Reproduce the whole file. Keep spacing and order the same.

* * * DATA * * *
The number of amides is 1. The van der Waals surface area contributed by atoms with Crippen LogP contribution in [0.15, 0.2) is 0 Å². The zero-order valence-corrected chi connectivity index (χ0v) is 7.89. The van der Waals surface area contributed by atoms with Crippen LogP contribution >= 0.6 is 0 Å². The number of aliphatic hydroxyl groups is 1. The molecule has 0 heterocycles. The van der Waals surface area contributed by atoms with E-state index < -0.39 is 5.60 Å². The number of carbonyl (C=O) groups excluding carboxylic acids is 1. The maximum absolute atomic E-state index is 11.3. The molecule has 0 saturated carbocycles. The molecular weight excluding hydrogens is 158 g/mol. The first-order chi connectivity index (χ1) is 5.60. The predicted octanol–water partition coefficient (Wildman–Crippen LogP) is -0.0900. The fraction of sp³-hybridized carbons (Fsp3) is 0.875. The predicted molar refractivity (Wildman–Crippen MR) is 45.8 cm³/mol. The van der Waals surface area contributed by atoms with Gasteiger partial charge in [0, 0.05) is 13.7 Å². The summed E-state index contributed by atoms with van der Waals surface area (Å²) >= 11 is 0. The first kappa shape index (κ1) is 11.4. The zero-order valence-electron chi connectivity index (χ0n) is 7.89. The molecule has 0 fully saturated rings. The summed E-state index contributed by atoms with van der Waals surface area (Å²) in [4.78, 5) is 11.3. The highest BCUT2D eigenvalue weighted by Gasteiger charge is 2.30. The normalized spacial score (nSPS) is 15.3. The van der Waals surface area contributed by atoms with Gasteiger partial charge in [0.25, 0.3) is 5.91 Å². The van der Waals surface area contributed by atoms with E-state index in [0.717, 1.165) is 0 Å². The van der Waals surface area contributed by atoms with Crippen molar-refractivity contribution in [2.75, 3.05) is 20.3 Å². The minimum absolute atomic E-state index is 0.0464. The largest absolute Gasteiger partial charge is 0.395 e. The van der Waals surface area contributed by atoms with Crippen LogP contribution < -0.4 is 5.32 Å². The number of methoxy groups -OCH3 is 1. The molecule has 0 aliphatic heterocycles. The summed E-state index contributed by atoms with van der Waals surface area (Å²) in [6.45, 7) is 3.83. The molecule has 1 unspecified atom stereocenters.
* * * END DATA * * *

The number of amides is 1. The van der Waals surface area contributed by atoms with Crippen LogP contribution in [0.15, 0.2) is 0 Å². The zero-order valence-corrected chi connectivity index (χ0v) is 7.89. The van der Waals surface area contributed by atoms with Crippen LogP contribution >= 0.6 is 0 Å². The number of aliphatic hydroxyl groups is 1. The molecule has 0 heterocycles. The van der Waals surface area contributed by atoms with E-state index < -0.39 is 5.60 Å². The number of carbonyl (C=O) groups excluding carboxylic acids is 1. The maximum absolute atomic E-state index is 11.3. The molecule has 0 saturated carbocycles. The molecular weight excluding hydrogens is 158 g/mol. The first-order chi connectivity index (χ1) is 5.60. The predicted octanol–water partition coefficient (Wildman–Crippen LogP) is -0.0900. The fraction of sp³-hybridized carbons (Fsp3) is 0.875. The predicted molar refractivity (Wildman–Crippen MR) is 45.8 cm³/mol. The van der Waals surface area contributed by atoms with Gasteiger partial charge in [0, 0.05) is 13.7 Å². The summed E-state index contributed by atoms with van der Waals surface area (Å²) >= 11 is 0. The first kappa shape index (κ1) is 11.4. The zero-order valence-electron chi connectivity index (χ0n) is 7.89. The molecule has 0 fully saturated rings. The summed E-state index contributed by atoms with van der Waals surface area (Å²) in [4.78, 5) is 11.3. The highest BCUT2D eigenvalue weighted by Gasteiger charge is 2.30. The normalized spacial score (nSPS) is 15.3. The van der Waals surface area contributed by atoms with Gasteiger partial charge in [0.25, 0.3) is 5.91 Å². The van der Waals surface area contributed by atoms with E-state index in [0.717, 1.165) is 0 Å². The van der Waals surface area contributed by atoms with Crippen molar-refractivity contribution in [2.75, 3.05) is 20.3 Å². The minimum absolute atomic E-state index is 0.0464. The largest absolute Gasteiger partial charge is 0.395 e. The van der Waals surface area contributed by atoms with Crippen LogP contribution < -0.4 is 5.32 Å². The number of methoxy groups -OCH3 is 1. The molecule has 0 aliphatic heterocycles. The summed E-state index contributed by atoms with van der Waals surface area (Å²) in [6.45, 7) is 3.83. The molecule has 1 unspecified atom stereocenters.